Welcome to 40 Panorama Court., in Toronto, Canada – where units are around $50,000 on average – more than 10 times less than an average condo within the Greater Toronto Area. This sounds like a great deal. But here’s the catch – the skyrocketing maintenance fees and poor management.
According to the Toronto Real Estate Board, the average condo in Toronto sold for $454,304 in May, up 3% from the same time in the previous year. May 2016 Toronto-area condo sales are up 76% – mostly a result of the low supply of detached homes available within the Toronto area, and the record breaking prices. Many millennials are shifting towards condominiums, since they’re typically more affordable than detached homes.
If the Toronto Real Estate market is so hot, then why are the condo units at 40 Panorama Court much cheaper than average? It’s because of the lack of proper management, and expensive maintenance fees. According to Realtor.ca (MLS) listings, maintenance fees can range from $600 to almost $1000 in this building. According to condos.ca, the average Toronto area maintenance fee for 1 bedroom, 2 bedrooms, and 3 bedroom condos are $365, $588, and $786 respectively (2015).
Especially in today’s low-interest rate environment, maintenance fees are also seen as an opportunity cost to many home buyers. A $1000 monthly maintenance fee has the opportunity cost of an additional $200,000 in mortgage principle (if the interest rate is around 2.5%). Keep in mind, this is an approximate number – there are many factors to take into consideration, such as the amortization period, and interest rate.
Townhouses are a perfect example that show the maintenance fee opportunity costs perceived by buyers. There are two types of townhouses – freehold townhouses, and condo townhouses. Condo townhouses typically have a fee that covers building insurance, garbage, snow removal, and parking in some cases. Freehold townhouses would typically go for a couple hundred of thousand dollars more than condo townhouses – just because there is no maintenance fee.
Although condo townhouses are cheaper, it may have the approximately same monthly payment as freehold townhouses – since it would require a maintenance fee and a mortgage payment. Keep in mind, freehold properties typically yield a greater return on investment – they do not have the risk of being mismanaged, leading to sky rocketing maintenance fees – as seen in 40 Panorama Court.
According to The Star, 40 Panorama Court has past records of mismanagement – leading the condo to being behind by millions of dollars in repairs, and an operating deficit of a couple hundred of thousand dollars. Management and owners declined efforts to raise monthly fees to cover the cost of necessary repairs, such as parking garage (which is partially blocked), falling concrete, and elevators, which are falling apart.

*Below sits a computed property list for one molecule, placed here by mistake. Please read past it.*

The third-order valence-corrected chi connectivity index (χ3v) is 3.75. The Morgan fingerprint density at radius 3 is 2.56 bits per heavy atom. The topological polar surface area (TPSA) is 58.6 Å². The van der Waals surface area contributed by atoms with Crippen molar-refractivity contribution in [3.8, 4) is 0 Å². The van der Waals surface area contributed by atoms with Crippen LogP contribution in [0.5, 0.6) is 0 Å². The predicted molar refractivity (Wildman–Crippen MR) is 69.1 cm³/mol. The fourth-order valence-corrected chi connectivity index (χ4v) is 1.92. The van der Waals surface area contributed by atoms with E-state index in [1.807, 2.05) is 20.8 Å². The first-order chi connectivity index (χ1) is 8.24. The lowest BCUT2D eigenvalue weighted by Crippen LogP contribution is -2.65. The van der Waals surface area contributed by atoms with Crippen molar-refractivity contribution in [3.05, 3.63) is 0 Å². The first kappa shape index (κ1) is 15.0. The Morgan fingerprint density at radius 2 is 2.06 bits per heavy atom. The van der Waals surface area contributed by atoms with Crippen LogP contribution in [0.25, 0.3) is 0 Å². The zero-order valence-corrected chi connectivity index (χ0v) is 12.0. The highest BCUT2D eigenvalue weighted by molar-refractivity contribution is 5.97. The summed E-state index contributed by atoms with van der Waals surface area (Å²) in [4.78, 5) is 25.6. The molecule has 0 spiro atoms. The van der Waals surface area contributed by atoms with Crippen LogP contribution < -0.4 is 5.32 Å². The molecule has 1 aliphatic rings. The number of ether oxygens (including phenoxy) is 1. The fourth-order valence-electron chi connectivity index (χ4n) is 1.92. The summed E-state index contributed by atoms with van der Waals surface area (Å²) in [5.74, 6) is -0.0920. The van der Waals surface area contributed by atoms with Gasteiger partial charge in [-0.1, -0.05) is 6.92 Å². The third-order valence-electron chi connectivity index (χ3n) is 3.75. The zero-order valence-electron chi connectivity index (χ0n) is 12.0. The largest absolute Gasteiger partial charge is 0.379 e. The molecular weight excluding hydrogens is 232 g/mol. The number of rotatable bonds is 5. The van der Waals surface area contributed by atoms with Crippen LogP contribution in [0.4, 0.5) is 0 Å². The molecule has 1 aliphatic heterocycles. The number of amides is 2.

Consumer Alert: Battling Rising Condo Fees
“I will never buy a condo again” Zarik admitted to The Star, after going through a decade of mismanagement, and rising maintenance fees. These factors have led the Panorama Court condo owners to significantly depreciate in value, even in the long term. Typically, Toronto Real Estate appreciates in the long term, however, this is a rare case of a property depreciating in value year over year.
“I will never buy a condo again”
As the building continued to be in a management crisis, with severe financial conditions, the condo corporation asked the Superior Court judge to assign an administrator to manage the building, to get it back on track (The Star).
This is one example of a mismanaged condominium. Before purchasing a condo, always do prior research on the condo building – how well is it being managed? How much have the maintenance fees risen in the past few years? What do the maintenance fees include? These are the type of questions you should be asking yourself. Its also best to consult with a real estate agent in your area, as they would typically have a better understanding of which one would be a better buy.
Is the end near for 40 Panorama Court? With never ending repairs – would it be cheaper to sell off the land to developers, and split the profits among unit owners? In this 202 unit building, lets say the average unit sells for $50,000. That would be approximately $10.1 million for the developer to buy the whole building. This can be a bargain within the Toronto Real Estate, since older condo buildings tend to have more land – sometimes enough to build 2 – 3 high rise condo towers. Recently, a 5.18-acre residential infill redevelopment site in East Toronto was selling for $10.7 million to developers.
This is the type of problems that has the risk of arising in any condo building. Chris Jaglowitz, a lawyer specializing in condo law for Gardiner Miller Arnold LLP mentioned that this is a coming crisis that nobody is talking about (The Globe and Mail). To avoid being in this situation – its important to do your research, understand the building as much as you can before making a decision on whether or not to buy it.
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Writer: Jelani Smith
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